Though little is known of his life, including his date of birth and exact origins, poet Stephen Jonas was a vital part of the Boston poetry scene in the 1950s and ’60s. An African American poet who was largely self-taught and heavily influenced by the work of Charles Olson, Williams Carlos Williams, and Ezra Pound, Jonas became friends with a circle of Boston poets including Jack Spicer, John Wieners, Robin Blaser, and Joe Dunn. Jonas’s poetry uses phonetic spellings, rhythmic phrasing, and composition by field techniques to transcribe both the langauge and experience of the street as well as aesthetics. His poetry exhibits qualities of both Olson’s “projectivist verse” and Jazz, especially in long polyphonic series such as “Exercises for Ear,” a 100-page poem described by Gerrit Lansing as “practice on the poet’s keyboard.”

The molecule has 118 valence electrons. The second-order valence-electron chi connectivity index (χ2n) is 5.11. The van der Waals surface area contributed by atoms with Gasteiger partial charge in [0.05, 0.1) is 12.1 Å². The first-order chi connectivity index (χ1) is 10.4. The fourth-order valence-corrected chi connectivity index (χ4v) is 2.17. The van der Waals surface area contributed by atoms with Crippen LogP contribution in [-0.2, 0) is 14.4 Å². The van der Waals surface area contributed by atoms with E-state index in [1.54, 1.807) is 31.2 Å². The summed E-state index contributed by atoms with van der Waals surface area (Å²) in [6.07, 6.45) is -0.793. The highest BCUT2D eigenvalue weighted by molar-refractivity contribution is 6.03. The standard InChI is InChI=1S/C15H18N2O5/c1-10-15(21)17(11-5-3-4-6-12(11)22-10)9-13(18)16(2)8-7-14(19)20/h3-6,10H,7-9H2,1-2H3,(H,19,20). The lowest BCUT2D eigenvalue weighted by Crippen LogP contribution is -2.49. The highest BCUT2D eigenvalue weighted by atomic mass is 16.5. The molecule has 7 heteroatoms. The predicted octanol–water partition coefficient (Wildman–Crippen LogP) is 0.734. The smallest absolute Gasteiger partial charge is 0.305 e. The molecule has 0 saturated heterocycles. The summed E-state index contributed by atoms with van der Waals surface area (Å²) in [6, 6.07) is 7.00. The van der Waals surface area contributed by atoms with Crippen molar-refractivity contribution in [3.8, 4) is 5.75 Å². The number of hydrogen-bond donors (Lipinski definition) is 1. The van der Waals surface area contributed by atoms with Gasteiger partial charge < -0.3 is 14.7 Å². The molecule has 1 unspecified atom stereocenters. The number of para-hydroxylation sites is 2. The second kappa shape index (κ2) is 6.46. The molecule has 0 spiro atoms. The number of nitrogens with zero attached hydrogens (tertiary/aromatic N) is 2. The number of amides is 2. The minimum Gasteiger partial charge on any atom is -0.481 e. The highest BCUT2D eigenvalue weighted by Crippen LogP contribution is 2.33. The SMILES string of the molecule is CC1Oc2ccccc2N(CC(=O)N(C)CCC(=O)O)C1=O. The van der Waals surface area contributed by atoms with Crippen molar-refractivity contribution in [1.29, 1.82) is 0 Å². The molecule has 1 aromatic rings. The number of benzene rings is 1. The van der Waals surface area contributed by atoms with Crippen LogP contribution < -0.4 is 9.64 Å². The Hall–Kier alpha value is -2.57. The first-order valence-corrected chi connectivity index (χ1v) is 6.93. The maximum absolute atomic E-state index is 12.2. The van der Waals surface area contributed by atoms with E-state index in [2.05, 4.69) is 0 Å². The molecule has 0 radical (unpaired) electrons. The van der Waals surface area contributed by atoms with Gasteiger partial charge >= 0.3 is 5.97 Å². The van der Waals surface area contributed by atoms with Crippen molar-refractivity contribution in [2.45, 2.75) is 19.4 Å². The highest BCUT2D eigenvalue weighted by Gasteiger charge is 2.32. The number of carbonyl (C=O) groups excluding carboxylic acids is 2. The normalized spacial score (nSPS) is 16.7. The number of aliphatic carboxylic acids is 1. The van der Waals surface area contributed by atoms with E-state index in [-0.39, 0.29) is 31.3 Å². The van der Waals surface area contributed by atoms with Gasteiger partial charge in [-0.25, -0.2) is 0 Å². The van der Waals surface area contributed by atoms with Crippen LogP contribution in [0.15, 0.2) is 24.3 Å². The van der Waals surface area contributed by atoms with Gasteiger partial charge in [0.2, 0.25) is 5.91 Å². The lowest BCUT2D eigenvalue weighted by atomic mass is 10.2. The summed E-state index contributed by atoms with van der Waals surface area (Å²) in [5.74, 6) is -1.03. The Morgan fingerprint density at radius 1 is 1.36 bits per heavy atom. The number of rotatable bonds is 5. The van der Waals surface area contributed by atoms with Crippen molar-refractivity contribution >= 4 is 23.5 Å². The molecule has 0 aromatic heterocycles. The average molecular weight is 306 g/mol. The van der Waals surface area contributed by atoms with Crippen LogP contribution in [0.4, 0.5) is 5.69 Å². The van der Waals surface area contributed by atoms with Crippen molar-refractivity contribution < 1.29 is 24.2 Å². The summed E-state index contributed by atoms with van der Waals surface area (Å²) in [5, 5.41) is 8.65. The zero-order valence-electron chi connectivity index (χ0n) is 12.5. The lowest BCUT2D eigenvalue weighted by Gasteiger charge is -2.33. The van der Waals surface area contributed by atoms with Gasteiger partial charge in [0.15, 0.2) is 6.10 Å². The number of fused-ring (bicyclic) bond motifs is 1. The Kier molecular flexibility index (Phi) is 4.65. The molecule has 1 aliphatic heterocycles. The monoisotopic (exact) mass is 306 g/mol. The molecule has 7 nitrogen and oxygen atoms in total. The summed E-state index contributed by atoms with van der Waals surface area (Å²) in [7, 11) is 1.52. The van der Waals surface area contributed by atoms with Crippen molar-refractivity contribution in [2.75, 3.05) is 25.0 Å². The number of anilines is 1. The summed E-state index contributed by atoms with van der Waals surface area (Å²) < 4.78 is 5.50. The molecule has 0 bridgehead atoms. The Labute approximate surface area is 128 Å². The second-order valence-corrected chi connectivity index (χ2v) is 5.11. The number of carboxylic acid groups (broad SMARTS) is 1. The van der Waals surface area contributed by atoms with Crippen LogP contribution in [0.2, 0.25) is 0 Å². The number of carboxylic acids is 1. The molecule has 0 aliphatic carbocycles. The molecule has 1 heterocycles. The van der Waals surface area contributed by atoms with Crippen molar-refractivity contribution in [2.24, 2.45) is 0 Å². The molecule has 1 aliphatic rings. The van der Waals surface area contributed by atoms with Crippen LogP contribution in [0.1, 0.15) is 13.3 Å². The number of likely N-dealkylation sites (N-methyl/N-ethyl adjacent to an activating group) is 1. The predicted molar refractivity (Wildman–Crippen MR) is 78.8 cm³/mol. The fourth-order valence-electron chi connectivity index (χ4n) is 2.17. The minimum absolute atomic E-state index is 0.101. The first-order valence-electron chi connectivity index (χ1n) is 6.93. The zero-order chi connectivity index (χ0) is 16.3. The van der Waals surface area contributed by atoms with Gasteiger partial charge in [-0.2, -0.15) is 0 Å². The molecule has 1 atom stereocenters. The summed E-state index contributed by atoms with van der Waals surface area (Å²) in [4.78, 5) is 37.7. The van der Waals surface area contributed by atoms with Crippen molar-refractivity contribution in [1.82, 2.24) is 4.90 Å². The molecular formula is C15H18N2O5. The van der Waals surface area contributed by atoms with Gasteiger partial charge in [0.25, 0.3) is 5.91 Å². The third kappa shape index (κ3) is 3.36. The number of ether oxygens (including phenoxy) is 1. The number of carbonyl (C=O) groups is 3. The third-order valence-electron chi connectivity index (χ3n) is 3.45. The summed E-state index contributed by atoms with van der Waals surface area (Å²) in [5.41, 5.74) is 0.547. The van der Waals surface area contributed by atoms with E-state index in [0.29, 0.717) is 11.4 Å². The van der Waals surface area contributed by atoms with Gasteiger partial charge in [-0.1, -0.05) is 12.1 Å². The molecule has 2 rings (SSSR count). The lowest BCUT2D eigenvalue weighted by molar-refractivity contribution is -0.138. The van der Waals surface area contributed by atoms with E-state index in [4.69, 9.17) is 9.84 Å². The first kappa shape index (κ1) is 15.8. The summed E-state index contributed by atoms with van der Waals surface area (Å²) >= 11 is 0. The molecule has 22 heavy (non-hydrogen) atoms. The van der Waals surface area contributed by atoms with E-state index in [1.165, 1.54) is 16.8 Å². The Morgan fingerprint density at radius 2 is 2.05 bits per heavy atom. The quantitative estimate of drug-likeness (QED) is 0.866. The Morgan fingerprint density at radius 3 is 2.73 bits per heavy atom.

Jonas’s work is available in Selected Poems (1994), edited by Joseph Torra, which contains both “Exercises for Ear” and the set of long poems “Orgasms/Dominations.” Jonas is also one of four poets featured in T.J. Anderson III’s study of jazz poetry, Notes to Make the Sound Come Right: Four Innovators of Jazz Poetry (2004). Jonas died in 1970.